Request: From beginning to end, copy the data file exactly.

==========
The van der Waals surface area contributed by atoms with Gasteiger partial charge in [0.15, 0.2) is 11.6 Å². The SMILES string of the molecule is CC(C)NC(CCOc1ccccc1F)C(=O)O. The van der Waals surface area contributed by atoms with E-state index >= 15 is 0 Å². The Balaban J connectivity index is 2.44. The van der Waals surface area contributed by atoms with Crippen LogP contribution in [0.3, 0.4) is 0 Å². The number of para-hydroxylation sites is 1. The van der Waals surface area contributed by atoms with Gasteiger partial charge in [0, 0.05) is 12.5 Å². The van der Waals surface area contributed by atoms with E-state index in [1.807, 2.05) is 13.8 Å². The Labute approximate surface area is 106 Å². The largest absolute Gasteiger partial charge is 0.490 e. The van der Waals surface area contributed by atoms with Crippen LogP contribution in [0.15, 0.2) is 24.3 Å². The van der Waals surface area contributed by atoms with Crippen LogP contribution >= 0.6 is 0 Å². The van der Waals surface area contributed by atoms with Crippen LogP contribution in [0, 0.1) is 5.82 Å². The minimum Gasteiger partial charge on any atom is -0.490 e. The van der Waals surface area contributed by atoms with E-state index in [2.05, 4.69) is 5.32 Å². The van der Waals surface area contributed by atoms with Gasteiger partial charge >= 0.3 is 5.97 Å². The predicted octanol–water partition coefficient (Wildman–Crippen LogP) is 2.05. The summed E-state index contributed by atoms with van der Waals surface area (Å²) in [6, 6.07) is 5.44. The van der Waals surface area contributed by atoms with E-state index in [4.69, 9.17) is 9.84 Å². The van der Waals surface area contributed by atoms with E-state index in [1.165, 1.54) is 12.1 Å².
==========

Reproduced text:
The van der Waals surface area contributed by atoms with Gasteiger partial charge in [0.15, 0.2) is 11.6 Å². The SMILES string of the molecule is CC(C)NC(CCOc1ccccc1F)C(=O)O. The van der Waals surface area contributed by atoms with E-state index >= 15 is 0 Å². The Balaban J connectivity index is 2.44. The van der Waals surface area contributed by atoms with Crippen LogP contribution in [0.3, 0.4) is 0 Å². The number of para-hydroxylation sites is 1. The van der Waals surface area contributed by atoms with Gasteiger partial charge in [0, 0.05) is 12.5 Å². The van der Waals surface area contributed by atoms with E-state index in [1.807, 2.05) is 13.8 Å². The Labute approximate surface area is 106 Å². The largest absolute Gasteiger partial charge is 0.490 e. The van der Waals surface area contributed by atoms with Crippen LogP contribution in [0.15, 0.2) is 24.3 Å². The van der Waals surface area contributed by atoms with Crippen LogP contribution >= 0.6 is 0 Å². The van der Waals surface area contributed by atoms with Crippen LogP contribution in [0, 0.1) is 5.82 Å². The minimum Gasteiger partial charge on any atom is -0.490 e. The van der Waals surface area contributed by atoms with E-state index in [2.05, 4.69) is 5.32 Å². The van der Waals surface area contributed by atoms with Gasteiger partial charge >= 0.3 is 5.97 Å². The predicted octanol–water partition coefficient (Wildman–Crippen LogP) is 2.05. The summed E-state index contributed by atoms with van der Waals surface area (Å²) in [6, 6.07) is 5.44. The van der Waals surface area contributed by atoms with E-state index in [4.69, 9.17) is 9.84 Å². The van der Waals surface area contributed by atoms with E-state index in [1.165, 1.54) is 12.1 Å².